Researchers at the Harvard Stem Cell Institute have recently shown that a protein called GDF11 has

600 WordsApr 23, 20193 Pages
Researchers at the Harvard Stem Cell Institute have recently shown that a protein called GDF11 has the power to rejuvenate not only the muscles, but also skeletal and brain activity of mice. The researchers in question, Amy Wagers and Lee Rubin, are both heavily involved in the investigation of stem cells, and have been established among such standards for good reason. About 15 years ago, Wager conducted an experiment observing the circulation of blood from a young mouse through an older mouse, with what seemed to be slight revival in the restoration of muscles. From there, last year Wagers and Rubin examined the effects of GDF11 on mice, first by means of a para-biotic system resonant of the one used in the prior experiment. The next step…show more content…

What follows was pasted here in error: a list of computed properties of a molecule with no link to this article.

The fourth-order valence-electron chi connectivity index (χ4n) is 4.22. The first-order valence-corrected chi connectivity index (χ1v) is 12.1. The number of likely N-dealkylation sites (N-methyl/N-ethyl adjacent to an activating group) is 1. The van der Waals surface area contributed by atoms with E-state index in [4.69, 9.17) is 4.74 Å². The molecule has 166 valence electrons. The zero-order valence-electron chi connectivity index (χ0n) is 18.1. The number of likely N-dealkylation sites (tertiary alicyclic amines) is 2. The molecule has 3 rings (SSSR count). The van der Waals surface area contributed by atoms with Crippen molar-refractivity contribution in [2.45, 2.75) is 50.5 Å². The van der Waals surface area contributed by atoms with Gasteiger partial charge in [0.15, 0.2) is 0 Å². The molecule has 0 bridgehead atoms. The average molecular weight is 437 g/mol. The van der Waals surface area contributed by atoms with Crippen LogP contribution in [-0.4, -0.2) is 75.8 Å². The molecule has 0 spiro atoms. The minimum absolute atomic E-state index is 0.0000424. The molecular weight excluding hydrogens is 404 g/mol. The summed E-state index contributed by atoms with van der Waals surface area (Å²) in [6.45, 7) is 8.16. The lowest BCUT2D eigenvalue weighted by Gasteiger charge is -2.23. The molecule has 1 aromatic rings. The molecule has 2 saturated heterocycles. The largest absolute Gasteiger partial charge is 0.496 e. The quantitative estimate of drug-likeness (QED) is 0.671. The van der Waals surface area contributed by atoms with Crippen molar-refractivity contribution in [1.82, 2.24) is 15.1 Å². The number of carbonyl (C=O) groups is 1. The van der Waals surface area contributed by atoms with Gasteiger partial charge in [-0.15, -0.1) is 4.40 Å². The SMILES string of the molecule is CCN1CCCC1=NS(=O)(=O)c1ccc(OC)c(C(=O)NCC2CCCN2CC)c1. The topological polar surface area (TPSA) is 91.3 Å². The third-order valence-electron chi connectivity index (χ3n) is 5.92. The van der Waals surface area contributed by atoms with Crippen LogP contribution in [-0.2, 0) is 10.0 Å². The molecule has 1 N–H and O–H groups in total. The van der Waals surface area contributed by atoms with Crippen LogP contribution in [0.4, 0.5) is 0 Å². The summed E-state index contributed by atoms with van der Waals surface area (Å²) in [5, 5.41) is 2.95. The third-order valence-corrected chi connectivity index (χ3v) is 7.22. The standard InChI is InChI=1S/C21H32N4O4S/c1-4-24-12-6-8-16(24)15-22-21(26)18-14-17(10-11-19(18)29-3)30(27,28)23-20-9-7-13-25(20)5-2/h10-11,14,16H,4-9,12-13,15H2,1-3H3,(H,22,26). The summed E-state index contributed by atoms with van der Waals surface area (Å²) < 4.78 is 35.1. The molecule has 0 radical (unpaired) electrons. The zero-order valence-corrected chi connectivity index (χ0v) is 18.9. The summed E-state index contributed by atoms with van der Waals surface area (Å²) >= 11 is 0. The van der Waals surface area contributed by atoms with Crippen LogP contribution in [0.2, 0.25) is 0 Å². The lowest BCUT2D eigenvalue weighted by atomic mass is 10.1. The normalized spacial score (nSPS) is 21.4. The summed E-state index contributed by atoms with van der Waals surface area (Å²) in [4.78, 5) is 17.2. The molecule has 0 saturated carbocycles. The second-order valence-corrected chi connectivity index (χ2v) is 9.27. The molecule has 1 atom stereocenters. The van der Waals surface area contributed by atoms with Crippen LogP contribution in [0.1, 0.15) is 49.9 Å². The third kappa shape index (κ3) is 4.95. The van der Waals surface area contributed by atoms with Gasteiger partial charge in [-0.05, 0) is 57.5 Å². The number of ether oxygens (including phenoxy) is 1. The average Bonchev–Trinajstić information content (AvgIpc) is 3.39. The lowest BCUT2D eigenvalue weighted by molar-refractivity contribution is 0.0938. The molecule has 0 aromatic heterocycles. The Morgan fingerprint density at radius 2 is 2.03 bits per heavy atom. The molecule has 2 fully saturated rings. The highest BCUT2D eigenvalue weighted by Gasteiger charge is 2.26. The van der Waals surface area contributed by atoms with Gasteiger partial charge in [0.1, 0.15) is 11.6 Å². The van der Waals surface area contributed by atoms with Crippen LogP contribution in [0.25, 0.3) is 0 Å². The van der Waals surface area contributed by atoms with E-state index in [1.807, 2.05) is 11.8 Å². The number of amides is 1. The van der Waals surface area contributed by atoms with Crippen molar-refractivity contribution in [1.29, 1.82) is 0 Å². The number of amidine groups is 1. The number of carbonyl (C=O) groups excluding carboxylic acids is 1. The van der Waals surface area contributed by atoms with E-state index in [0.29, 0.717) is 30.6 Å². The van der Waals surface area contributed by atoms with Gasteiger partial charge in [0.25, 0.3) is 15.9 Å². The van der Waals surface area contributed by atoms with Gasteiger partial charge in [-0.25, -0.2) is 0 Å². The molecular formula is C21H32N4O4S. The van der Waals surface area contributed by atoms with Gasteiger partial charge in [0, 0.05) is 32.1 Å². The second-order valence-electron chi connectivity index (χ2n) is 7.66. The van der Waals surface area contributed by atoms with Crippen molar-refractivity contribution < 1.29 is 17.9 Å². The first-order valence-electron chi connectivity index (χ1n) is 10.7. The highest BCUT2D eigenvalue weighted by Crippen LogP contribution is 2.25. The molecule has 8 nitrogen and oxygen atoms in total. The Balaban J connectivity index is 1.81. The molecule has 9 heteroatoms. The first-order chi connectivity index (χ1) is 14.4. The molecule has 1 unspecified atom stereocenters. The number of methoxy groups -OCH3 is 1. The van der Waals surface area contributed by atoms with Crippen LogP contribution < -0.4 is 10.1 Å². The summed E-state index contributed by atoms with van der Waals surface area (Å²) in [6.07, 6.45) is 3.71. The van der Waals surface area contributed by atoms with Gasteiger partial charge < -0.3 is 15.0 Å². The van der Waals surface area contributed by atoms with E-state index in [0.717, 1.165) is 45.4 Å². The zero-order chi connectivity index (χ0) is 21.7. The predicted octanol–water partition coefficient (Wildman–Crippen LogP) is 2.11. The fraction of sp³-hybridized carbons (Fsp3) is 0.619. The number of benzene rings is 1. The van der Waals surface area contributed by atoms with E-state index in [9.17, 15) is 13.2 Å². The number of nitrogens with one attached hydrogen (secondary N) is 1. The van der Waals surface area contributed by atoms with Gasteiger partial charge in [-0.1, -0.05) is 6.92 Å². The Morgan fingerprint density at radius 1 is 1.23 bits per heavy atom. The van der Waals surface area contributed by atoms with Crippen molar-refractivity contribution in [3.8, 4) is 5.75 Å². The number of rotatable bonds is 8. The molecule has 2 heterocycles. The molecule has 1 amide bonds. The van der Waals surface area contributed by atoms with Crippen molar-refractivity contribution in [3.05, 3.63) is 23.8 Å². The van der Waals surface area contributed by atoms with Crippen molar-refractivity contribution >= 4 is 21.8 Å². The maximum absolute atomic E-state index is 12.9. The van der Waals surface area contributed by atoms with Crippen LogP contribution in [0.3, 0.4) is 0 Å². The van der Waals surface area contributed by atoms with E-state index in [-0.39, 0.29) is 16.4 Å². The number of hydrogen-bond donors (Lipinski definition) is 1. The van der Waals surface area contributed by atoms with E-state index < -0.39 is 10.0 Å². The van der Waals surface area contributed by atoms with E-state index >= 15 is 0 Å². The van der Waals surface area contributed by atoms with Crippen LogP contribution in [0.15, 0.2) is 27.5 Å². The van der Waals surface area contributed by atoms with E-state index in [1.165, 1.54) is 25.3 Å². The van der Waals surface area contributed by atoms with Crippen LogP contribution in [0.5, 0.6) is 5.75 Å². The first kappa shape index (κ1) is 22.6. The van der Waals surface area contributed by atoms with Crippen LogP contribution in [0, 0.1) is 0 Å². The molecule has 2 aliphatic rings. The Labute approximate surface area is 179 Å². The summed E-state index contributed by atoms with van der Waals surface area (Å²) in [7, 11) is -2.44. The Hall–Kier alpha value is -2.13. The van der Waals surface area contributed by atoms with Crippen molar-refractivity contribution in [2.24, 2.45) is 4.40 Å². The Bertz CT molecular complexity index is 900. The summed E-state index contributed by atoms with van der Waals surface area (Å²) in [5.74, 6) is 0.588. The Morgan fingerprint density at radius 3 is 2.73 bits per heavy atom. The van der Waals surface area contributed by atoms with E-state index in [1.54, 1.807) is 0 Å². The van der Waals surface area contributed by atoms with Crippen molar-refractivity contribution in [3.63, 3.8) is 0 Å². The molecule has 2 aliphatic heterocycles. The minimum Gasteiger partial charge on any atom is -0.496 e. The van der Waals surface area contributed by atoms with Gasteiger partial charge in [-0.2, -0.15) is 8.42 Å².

They have been compared to the introduction of antibiotics 70 years ago. As controversial as they are though, these investigations will be slow, their correct use will require trials, and their power also carries the power of misuse. One way or another, stem cells will be play a vital role in scientific development in years to come. In the spectrum of these cells is GDF11. GDF11 will, at some point, be clinically administered to humans, and it thought to have the power to slow Alzheimer’s and increase rate of neurogenesis. This research builds on centuries of conjectures that the blood of youths contains agents which might replenish that of an elder. When the first para-biotic test was administered with this purpose in the 1950's by Clive McCay, they found that the cartilage of the older mice had strengthened. At the time, there was still little known about how the body restores itself, and the results were not fully understood. It later became clear that stem cells are essential for keeping tissues vital. When tissues are damaged, stem cells move in and produce new cells to replace the dying ones. As people get older, their stem cells gradually falter. In the 2000s it was found that the stem cells were not dying off in aging tissues, but in fact thriving there, yet were not receiving the correct signals to operate. It was observed in the trials that the elder mice were once more youthful, while the attached younger mice were effectively growing old,

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